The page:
I post or tweet from time to time about alcohol, but in truth I don’t really drink much. I’m a lightweight, and I don’t enjoy the sensation of being drunk, so rather than drinking to get wasted, I only drink things I enjoy the taste of — which, actually, isn’t all that much. I’m not a fan of tequila’s flavor; vodka has no flavor unless it’s the really cheap stuff (in which case the flavor is terrible) or some gimmick brand (in which case no thanks); and to my sense of smell and taste, beer ranks among the worst things on the planet. I do enjoy red wine, though a single glass of it makes me impossibly sleepy, and bourbon and scotch can be great but feel like they require a commitment — they hit hard and sit heavy.
So, I’ve gradually come to realize that what I really enjoy is gin. It’s light, it doesn’t make me feel like my body’s been weighted down the next morning, and its emphasis on assorted herbs and botanicals hits on the earthy notes I’ve discovered I prefer in my drinks. Oaky wines, peaty scotches, and gins heavy on the juniper or pine are my preference — which, based on my attempts to share gin with others, is precisely what people hate about gin. Oh well.
It took me a while to realize that gin can be every bit as interesting, subtle, and varied a drink as bourbon, because most places just stock middling stuff. Beefeater or standard Tanqueray, maybe Tanqueray 10 if I’m lucky, but rarely anything more adventurous than Hendrick’s. So, I’ve taken it upon myself to learn more about gin on my own, because that’s what I do. I take an interest in stuff, get way too involved, and then 30 years later I’m traveling around the world to write about video games.
Since everyone I normally spend time with here at home shudders in disgust at gin, or at least tolerates it with bemusement while eyeing the whiskey bottle over on the bar, I’ll share my findings with you. Currently I have six different gins on my home bar, which is a lot! It’s going to take me the better part of a year to get through them all at the rate I drink. But I wanted to try some less common varieties, and I’m enjoying the process of slowly getting a sense of the surprising depth and variety of gin. I will… write about them. Because that’s also what I do.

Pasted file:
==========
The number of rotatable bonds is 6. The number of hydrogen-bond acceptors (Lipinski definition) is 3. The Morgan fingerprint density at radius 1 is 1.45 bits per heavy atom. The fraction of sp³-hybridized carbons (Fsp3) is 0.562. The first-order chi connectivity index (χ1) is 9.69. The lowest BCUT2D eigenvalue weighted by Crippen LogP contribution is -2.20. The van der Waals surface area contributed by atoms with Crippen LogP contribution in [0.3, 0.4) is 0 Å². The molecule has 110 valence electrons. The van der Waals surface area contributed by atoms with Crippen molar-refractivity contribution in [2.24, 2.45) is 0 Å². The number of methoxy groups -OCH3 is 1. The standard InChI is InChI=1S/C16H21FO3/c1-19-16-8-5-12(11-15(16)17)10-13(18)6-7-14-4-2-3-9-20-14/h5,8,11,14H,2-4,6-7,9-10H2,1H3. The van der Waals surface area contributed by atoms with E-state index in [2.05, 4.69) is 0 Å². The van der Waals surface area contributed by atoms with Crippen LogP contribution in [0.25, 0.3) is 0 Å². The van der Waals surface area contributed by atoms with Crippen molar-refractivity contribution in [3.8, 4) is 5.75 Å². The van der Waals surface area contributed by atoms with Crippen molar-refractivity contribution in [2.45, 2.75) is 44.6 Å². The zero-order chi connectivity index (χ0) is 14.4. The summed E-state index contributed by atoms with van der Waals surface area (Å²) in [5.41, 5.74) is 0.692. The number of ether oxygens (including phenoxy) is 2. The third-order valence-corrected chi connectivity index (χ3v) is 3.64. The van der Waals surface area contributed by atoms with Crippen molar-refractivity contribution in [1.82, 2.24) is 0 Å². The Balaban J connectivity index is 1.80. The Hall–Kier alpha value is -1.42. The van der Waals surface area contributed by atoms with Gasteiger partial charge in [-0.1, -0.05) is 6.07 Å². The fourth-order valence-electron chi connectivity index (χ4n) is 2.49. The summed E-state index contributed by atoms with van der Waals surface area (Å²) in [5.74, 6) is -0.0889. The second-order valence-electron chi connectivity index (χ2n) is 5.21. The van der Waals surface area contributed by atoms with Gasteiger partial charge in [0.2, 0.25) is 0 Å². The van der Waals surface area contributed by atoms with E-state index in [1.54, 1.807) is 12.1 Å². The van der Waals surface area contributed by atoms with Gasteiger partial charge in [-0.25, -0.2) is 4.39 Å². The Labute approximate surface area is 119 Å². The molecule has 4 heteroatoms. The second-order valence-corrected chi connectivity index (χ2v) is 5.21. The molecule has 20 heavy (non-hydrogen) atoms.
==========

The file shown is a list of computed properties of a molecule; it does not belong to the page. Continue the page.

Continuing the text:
We’ll start with the one I’m having the hardest time wrapping my head around: G’Vine Floraison.
I feel like I should really like Floraison, because it combines two of the few alcohol types I actually like: Gin and wine. Normally gin is distilled from grain, but this one’s made with grapes, so I had high hopes for it. It didn’t quite deliver. Make no mistake, it’s not bad — it’s far too inoffensive for that — but it lacks what I like about gin, which is that distinct, earthy, herbal taste.
Floraison, perhaps unsurprisingly, tastes a fair bit like white wine. More like grappa, I guess; it lacks the sweetness of wine, and instead has a sharp edge to its flavor. The bottle shows off all the herbs, fruits, and spices that comprise its mash:
…but I don’t really taste any them. Even a mundane dry gin like Beefeater has a strong juniper flavor, but there’s none of that here. If I had to describe Floraison’s flavor profile, I guess I would call it “angry grape.”
Unfortunately, I’ve had a hard time finding a use for it. Its lack of typical gin notes means it doesn’t work in standard gin cocktails. It doesn’t even work in a gin and tonic, where the tonic’s quinine complements the gin’s botanicals. It also fails to work well in cocktails that normally call for vodka, because it has too much grape about it. But it’s too strong and too sharp to work on its own, so to be completely honest I’d have to say this was a failed experiment. Fortunately, the other gins I’ve gambled on have yielded better results.
About the only role I’ve been able to find for Floraison is in a Tom Collins. It doesn’t really taste like a Tom Collins, but “angry grape hard lemonade” is acceptable in a pinch, I suppose.
If anyone has any suggestions on recipes that might work with this exasperating liquor, I’m all ears.